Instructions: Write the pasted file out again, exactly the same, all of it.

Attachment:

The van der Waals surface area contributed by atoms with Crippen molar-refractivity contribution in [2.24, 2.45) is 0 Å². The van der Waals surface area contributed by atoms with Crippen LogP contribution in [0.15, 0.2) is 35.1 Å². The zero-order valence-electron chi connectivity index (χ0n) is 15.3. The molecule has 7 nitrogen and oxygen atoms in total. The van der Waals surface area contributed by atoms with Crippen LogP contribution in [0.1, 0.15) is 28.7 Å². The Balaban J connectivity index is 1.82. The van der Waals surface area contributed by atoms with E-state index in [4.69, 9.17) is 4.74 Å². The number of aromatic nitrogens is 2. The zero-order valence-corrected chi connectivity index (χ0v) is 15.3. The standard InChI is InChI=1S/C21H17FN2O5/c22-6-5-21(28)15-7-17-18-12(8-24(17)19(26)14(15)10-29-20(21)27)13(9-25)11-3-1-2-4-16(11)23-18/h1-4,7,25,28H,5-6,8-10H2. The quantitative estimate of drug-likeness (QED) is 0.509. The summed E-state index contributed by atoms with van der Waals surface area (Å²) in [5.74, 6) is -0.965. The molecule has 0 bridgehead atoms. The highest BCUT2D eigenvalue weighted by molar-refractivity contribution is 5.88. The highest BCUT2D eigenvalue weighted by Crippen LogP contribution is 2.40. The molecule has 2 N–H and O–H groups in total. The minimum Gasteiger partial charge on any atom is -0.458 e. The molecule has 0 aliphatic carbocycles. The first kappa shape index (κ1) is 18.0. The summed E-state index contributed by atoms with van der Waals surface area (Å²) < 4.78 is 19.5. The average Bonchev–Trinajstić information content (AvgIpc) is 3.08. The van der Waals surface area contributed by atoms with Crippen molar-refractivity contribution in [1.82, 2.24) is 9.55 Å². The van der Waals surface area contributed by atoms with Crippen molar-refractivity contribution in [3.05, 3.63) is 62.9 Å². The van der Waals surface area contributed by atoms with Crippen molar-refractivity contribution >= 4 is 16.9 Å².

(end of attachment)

The van der Waals surface area contributed by atoms with Crippen molar-refractivity contribution in [2.24, 2.45) is 0 Å². The van der Waals surface area contributed by atoms with Crippen LogP contribution in [0.15, 0.2) is 35.1 Å². The zero-order valence-electron chi connectivity index (χ0n) is 15.3. The molecule has 7 nitrogen and oxygen atoms in total. The van der Waals surface area contributed by atoms with Crippen LogP contribution in [0.1, 0.15) is 28.7 Å². The Balaban J connectivity index is 1.82. The van der Waals surface area contributed by atoms with E-state index in [4.69, 9.17) is 4.74 Å². The number of aromatic nitrogens is 2. The zero-order valence-corrected chi connectivity index (χ0v) is 15.3. The standard InChI is InChI=1S/C21H17FN2O5/c22-6-5-21(28)15-7-17-18-12(8-24(17)19(26)14(15)10-29-20(21)27)13(9-25)11-3-1-2-4-16(11)23-18/h1-4,7,25,28H,5-6,8-10H2. The quantitative estimate of drug-likeness (QED) is 0.509. The summed E-state index contributed by atoms with van der Waals surface area (Å²) in [5.74, 6) is -0.965. The molecule has 0 bridgehead atoms. The highest BCUT2D eigenvalue weighted by molar-refractivity contribution is 5.88. The highest BCUT2D eigenvalue weighted by Crippen LogP contribution is 2.40. The molecule has 2 N–H and O–H groups in total. The minimum Gasteiger partial charge on any atom is -0.458 e. The molecule has 0 aliphatic carbocycles. The first kappa shape index (κ1) is 18.0. The summed E-state index contributed by atoms with van der Waals surface area (Å²) < 4.78 is 19.5. The average Bonchev–Trinajstić information content (AvgIpc) is 3.08. The van der Waals surface area contributed by atoms with Crippen molar-refractivity contribution in [1.82, 2.24) is 9.55 Å². The van der Waals surface area contributed by atoms with Crippen molar-refractivity contribution in [3.05, 3.63) is 62.9 Å². The van der Waals surface area contributed by atoms with Crippen molar-refractivity contribution >= 4 is 16.9 Å².